39 Description of the treatments: “Open” Same promotion & brochure as the ‘Free’ treatment. In addition, borrowers are then permitted to create a savings account linked to the loan account with a commitment savings amount stipulated by themselves. Borrowers fill out paperwork to create savings account which reinforces commitment amount (written on loan agreement). Commitment amounts are currency amounts and therefore very likely to be round figures (20, 50, 100 Quetzales). Reinforced that these savings are NOT collateralized; savers have full access to accounts. If account is created, borrowers are prompted by tellers at each loan payment to make committed savings amount, but no penalty for not doing so. Delinquent borrowers not prompted to save.
40 Description of the treatments: “Default” Same promotion & brochure as the ‘Free’ treatment. In addition, borrowers are told that lender has new policy under which savings accounts will be automatically created for new borrowers & 10% added on to loan payments to be deposited into these accounts, unless borrower opts out. Commitment amounts in percentages, therefore rounding effects come from rounded loan sizes, not rounded savings. Reinforced that these savings are NOT collateralized; savers have full access to accounts. If account is created, borrowers are prompted by tellers at each loan payment to make committed savings amount, but no penalty for not doing so. Delinquent borrowers not prompted to save.
41 Creation of new Savings accounts, by treatment:
42 Average savings balances, 12-month loans:
43 Conclusion: Tradeoffs between borrowers and banks: Borrowers with savings appear to be better repayers. Savings deposits are not coming from loan repayment. In the short term, then, savings products are improving the loan portfolio. In the longer term, some evidence that savings (particularly Default treatment) are allowing borrowers to escape debt-financed trajectories. In the long term, use of this product may erode borrower base, while building savings in the institution and improving client profits. Savings will likely enhance the stability of micro-finance lenders by providing domestic liquidity and improved repayment, but may also damage profits by allowing clients to finance investment from savings rather than debt.
44 Micro-Insurance: Insurance is the third financial service often lacking for the poor. Risk is a major feature in the lives of the poor, and the poor may be more sensitive to risk. Basic problems in insurance: how can I insulate you from the unavoidable risks that you face without creating moral hazard? How can I select the client base so that I don’t end up facing adverse selection in my pool of beneficiaries?
45 Micro-Insurance: New solution to this problem: INDEX INSURANCE: build an index off of weather, or aggregated area yields. Need to pick an index that is closely correlated with farmer yields to minimize basis risk, but Should also be uncorrelated with farmer decisions so I don’t create moral hazard.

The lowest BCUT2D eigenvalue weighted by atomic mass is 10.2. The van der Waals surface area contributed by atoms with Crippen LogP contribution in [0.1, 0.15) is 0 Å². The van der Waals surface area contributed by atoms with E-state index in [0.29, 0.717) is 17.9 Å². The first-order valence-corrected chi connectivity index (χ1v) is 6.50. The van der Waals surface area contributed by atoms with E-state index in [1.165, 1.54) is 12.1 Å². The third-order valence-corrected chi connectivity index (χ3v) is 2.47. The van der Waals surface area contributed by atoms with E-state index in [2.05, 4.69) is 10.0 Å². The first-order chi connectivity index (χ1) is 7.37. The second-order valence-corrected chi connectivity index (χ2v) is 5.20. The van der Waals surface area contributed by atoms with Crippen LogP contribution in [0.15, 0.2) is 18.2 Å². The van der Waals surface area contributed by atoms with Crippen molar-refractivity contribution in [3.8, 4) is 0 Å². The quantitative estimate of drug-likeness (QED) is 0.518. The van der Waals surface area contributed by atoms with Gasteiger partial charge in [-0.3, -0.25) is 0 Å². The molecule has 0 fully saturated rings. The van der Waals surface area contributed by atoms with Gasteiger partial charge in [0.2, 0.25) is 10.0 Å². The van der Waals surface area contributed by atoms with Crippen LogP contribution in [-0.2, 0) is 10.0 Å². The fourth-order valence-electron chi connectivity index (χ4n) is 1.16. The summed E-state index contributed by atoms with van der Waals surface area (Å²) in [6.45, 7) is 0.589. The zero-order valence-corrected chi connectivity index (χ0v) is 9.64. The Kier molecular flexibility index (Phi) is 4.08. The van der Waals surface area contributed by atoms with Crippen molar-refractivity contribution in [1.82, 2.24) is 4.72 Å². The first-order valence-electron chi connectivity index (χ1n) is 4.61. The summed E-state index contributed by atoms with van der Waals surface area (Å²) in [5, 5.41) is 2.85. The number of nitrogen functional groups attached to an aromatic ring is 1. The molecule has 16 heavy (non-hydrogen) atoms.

46 Micro-Insurance: How far can villagers get with informal insurance? Answer: they do very well for risks that are idiosyncratic; not well with correlated risks
47 My EPIICA Study in Ethiopia: Motivation. Rain-fed agriculture exposes farmers to huge risks in the purchase of inputs: I pay for fertilizer today, will it rain tomorrow? Risk is a commonly given reason for low input use in Ethiopian agriculture (Dercon and Christiaensen, 2009). Most farmers need credit in order to be able to make the purchase of fertilizer + seeds in the leanest season. Research from Kenya indicating that many farmers indicate at harvest time they would like to use fertilizer in the next season, but then don’t. The large correlated risks from weather make agricultural lending extremely risky. Most developing countries have very thin rural credit markets, rely on government subsidies and guarantees.
48 The interlocking puzzle of input use in agriculture: Implication: The presence of large correlated risks prevent: banks from lending to agriculture. farmers from using inputs. Since the core source of correlated risk is weather, index insurance seems to provide a natural way to resolve this problem: Provision of insurance to lenders means that they can take on the risk of lending to agriculture. Provision of insurance to farmers means that they can afford to take on the risk of using and borrowing for inputs. Simultaneous provision of credit and insurance allows us to create ‘state-contingent loans’: Receive inputs on credit, if the weather is bad you pay nothing back, if the weather is good you pay loan + premium + interest on both.
49 Obstacles to Credit Provision on the Supply Side: Banks in most developing countries very reluctant to lend to agriculture: Correlated shocks mean that even if average default probability is low, portfolio risk from agriculture to lenders is huge. Predominant source of correlated risks is weather, rainfall. Pressure to forgive loans to farmers when default is caused by weather may be irresistible. Consequence: private capital to ag very scarce even in countries where agriculture provides the best avenue for export-driven growth.